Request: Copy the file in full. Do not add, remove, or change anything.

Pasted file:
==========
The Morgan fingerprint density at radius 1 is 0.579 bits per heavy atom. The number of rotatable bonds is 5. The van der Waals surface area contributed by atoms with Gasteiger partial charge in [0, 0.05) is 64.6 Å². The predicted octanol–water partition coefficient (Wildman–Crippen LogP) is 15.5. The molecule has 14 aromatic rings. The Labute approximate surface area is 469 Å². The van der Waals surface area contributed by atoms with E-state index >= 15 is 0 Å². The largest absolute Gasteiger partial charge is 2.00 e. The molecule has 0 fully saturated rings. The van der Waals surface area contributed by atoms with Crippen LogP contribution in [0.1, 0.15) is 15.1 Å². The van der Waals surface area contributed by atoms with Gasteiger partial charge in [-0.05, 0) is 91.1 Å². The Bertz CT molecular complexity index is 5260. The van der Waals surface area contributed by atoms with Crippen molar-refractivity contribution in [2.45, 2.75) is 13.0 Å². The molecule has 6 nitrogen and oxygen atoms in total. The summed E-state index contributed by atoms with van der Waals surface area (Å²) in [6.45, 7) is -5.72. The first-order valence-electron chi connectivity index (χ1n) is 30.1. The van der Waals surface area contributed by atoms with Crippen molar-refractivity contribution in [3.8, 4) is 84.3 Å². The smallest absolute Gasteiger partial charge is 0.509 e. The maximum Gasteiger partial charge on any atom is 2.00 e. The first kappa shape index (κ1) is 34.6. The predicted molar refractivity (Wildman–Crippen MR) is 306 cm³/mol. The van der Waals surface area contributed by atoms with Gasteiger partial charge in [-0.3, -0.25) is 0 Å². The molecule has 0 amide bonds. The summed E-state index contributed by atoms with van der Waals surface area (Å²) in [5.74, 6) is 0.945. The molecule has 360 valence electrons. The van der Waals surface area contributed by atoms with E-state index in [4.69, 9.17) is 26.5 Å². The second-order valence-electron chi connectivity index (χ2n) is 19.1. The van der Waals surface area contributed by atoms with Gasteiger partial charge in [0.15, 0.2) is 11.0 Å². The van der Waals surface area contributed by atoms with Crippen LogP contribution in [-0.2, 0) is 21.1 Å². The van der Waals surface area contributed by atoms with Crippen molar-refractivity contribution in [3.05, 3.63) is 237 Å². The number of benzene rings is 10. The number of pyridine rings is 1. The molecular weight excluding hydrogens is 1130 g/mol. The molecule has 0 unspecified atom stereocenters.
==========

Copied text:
The Morgan fingerprint density at radius 1 is 0.579 bits per heavy atom. The number of rotatable bonds is 5. The van der Waals surface area contributed by atoms with Gasteiger partial charge in [0, 0.05) is 64.6 Å². The predicted octanol–water partition coefficient (Wildman–Crippen LogP) is 15.5. The molecule has 14 aromatic rings. The Labute approximate surface area is 469 Å². The van der Waals surface area contributed by atoms with E-state index >= 15 is 0 Å². The largest absolute Gasteiger partial charge is 2.00 e. The molecule has 0 fully saturated rings. The van der Waals surface area contributed by atoms with Crippen LogP contribution in [0.1, 0.15) is 15.1 Å². The van der Waals surface area contributed by atoms with Gasteiger partial charge in [-0.05, 0) is 91.1 Å². The Bertz CT molecular complexity index is 5260. The van der Waals surface area contributed by atoms with Crippen molar-refractivity contribution in [2.45, 2.75) is 13.0 Å². The molecule has 6 nitrogen and oxygen atoms in total. The summed E-state index contributed by atoms with van der Waals surface area (Å²) in [6.45, 7) is -5.72. The first-order valence-electron chi connectivity index (χ1n) is 30.1. The van der Waals surface area contributed by atoms with Crippen molar-refractivity contribution in [3.8, 4) is 84.3 Å². The smallest absolute Gasteiger partial charge is 0.509 e. The maximum Gasteiger partial charge on any atom is 2.00 e. The first kappa shape index (κ1) is 34.6. The predicted molar refractivity (Wildman–Crippen MR) is 306 cm³/mol. The van der Waals surface area contributed by atoms with Gasteiger partial charge in [-0.3, -0.25) is 0 Å². The molecule has 0 amide bonds. The summed E-state index contributed by atoms with van der Waals surface area (Å²) in [5.74, 6) is 0.945. The molecule has 360 valence electrons. The van der Waals surface area contributed by atoms with E-state index in [4.69, 9.17) is 26.5 Å². The second-order valence-electron chi connectivity index (χ2n) is 19.1. The van der Waals surface area contributed by atoms with Gasteiger partial charge in [0.15, 0.2) is 11.0 Å². The van der Waals surface area contributed by atoms with Crippen LogP contribution in [-0.2, 0) is 21.1 Å². The van der Waals surface area contributed by atoms with Crippen molar-refractivity contribution in [3.05, 3.63) is 237 Å². The number of benzene rings is 10. The number of pyridine rings is 1. The molecular weight excluding hydrogens is 1130 g/mol. The molecule has 0 unspecified atom stereocenters.